Imagine that your backyard covers 800 acres. If you live in Highland Park, in a way, it does. That is the size of the land cared for within the boundaries of the Park District of Highland Park.
Caring for this big outdoor space is a team overseen by Dan Voss, Director of Parks. “It definitely requires a multi-pronged approach,” notes Voss. “There is a difference in managing a large community park such as Danny Cunniff Park with its athletic fields and playgrounds and a woodland preserve such as Heller Nature Center.
Consider the District’s newest park –The Preserve of Highland Park. Located adjacent to the Recreation Center of Highland Park, the new park includes 100 acres of green lawns, nature-based play areas, specialized native gardens, restored woodlands, and walking and biking trails that connect neighborhoods, downtown Highland Park, and regional biking trails.
The first thing a new visitor to The Preserve may notice is that half of the Park’s acres are planted with native flowers and select grasses that thrive there. These new habitat areas are a welcome addition to the land already managed by the District’s natural areas program led by Rebecca Grill, natural areas manager.
“It’s a park that will attract people who won’t necessarily seek out a forest preserve or even our own Heller Nature Center,” Grill says. “At the same time, it is a park we will manage a little bit differently than our other large community parks such as Cunniff or Fink Parks.
One surprise may be the necessity of mowing native areas. “That surprises people,” Grills says. “They say, ‘Why did you cut everything down? It looked great.’ We have to think down the road, and sometimes we have to mow down areas to add additional seeds, or because we have invasive annual weeds growing.”
At the same time, there will be more traditional gardening going on than at any of the designated natural areas as found in parks such as Heller. Specialized gardens that showcase pollinator plants, native shrubs, and native plants in a traditional garden bed will require careful pruning and care of native shrubs and a small grove of apple trees.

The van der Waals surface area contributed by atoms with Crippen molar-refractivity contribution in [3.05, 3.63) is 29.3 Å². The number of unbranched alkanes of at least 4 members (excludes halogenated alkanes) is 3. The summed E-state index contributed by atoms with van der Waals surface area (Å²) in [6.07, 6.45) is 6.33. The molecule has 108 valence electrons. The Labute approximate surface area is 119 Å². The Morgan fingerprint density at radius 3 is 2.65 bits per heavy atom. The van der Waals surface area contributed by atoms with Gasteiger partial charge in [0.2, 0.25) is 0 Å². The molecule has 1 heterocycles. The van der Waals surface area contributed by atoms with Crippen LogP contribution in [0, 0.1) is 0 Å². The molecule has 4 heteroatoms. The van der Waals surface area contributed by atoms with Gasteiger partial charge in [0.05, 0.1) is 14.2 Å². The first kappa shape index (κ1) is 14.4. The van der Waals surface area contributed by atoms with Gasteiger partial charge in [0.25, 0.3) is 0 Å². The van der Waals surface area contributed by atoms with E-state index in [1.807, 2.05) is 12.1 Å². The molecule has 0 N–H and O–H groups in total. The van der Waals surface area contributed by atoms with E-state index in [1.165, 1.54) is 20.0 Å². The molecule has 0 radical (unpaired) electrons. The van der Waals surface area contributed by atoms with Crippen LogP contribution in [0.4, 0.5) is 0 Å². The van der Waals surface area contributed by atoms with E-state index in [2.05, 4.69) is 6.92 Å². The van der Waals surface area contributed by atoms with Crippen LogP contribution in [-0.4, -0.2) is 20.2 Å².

“That doesn’t mean we don’t have green spaces within The Preserve,” Grill continues. “That was deliberate in creating areas for picnicking or areas for a pick-up ballgame. Stepping in and out of natural areas into those mowed green areas will give visitors a sense of stewardship.”
For those areas, traditional parks maintenance including weed whipping, lawn mowing, and trash removal will be essential. “To cover both aspects, the District has been able to bring on staff that has specialized skills in ecological restoration and knows how to manage a traditional park,” says Voss.
An essential part of the Park District’s management program is its volunteers. Grill estimates volunteers perform about 2,000 hours of community service annually. “A core group helps us every Friday working in different locations,” she says. Put these all together, and you get a success story like the Skokie-River Woods project. Since 2009, roughly 15 acres of wetlands on the parcel of land along Highway 41 have been restored or enhanced. This was done in consort with the City of Highland Park, which owns the land, the Lake County Forest Preserve District, the Stormwater Management Commission (SMC), grant money through the Illinois Department of Resources and volunteer groups such as the Boy Scouts, whose troop members pulled invasive plants like buckthorn. In 2016, the Park District won an SMC award for best management practices.
“We’re fortunate that Highland Park residents appreciate, enjoy, and understand their natural areas,” Voss says. “We’re very appreciative we have support from our Park Board and lucky we’re able to have a budget that allows us to not only have staff to maintain the areas but also to bring in contractual services that we would otherwise not have the manpower to perform.”
To inquire about volunteering with the Park District of Highland Park, contact Liz Ricketts at firstname.lastname@example.org.